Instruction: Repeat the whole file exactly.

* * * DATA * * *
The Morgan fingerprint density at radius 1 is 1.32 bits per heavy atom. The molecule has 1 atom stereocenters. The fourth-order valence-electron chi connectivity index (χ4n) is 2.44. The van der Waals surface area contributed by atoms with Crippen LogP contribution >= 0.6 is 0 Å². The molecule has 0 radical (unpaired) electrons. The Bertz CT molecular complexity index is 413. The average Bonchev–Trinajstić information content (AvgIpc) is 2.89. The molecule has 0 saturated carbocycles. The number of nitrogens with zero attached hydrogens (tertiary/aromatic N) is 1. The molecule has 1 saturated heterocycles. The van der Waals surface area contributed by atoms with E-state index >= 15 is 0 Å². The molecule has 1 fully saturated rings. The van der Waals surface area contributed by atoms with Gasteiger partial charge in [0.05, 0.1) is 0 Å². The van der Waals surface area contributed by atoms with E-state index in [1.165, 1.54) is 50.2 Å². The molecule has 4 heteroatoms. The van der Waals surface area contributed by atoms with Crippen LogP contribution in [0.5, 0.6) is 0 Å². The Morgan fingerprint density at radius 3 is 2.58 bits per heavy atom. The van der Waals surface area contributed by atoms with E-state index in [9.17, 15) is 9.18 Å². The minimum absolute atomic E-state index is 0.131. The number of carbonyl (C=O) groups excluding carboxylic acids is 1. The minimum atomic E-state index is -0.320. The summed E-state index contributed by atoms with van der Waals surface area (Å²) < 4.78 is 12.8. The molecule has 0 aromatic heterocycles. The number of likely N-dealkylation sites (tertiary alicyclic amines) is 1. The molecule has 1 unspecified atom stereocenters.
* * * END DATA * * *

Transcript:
The Morgan fingerprint density at radius 1 is 1.32 bits per heavy atom. The molecule has 1 atom stereocenters. The fourth-order valence-electron chi connectivity index (χ4n) is 2.44. The van der Waals surface area contributed by atoms with Crippen LogP contribution >= 0.6 is 0 Å². The molecule has 0 radical (unpaired) electrons. The Bertz CT molecular complexity index is 413. The average Bonchev–Trinajstić information content (AvgIpc) is 2.89. The molecule has 0 saturated carbocycles. The number of nitrogens with zero attached hydrogens (tertiary/aromatic N) is 1. The molecule has 1 saturated heterocycles. The van der Waals surface area contributed by atoms with E-state index >= 15 is 0 Å². The molecule has 1 fully saturated rings. The van der Waals surface area contributed by atoms with Gasteiger partial charge in [0.05, 0.1) is 0 Å². The van der Waals surface area contributed by atoms with E-state index in [1.165, 1.54) is 50.2 Å². The molecule has 4 heteroatoms. The van der Waals surface area contributed by atoms with Crippen LogP contribution in [0.5, 0.6) is 0 Å². The Morgan fingerprint density at radius 3 is 2.58 bits per heavy atom. The van der Waals surface area contributed by atoms with E-state index in [9.17, 15) is 9.18 Å². The minimum absolute atomic E-state index is 0.131. The number of carbonyl (C=O) groups excluding carboxylic acids is 1. The minimum atomic E-state index is -0.320. The summed E-state index contributed by atoms with van der Waals surface area (Å²) < 4.78 is 12.8. The molecule has 0 aromatic heterocycles. The number of likely N-dealkylation sites (tertiary alicyclic amines) is 1. The molecule has 1 unspecified atom stereocenters.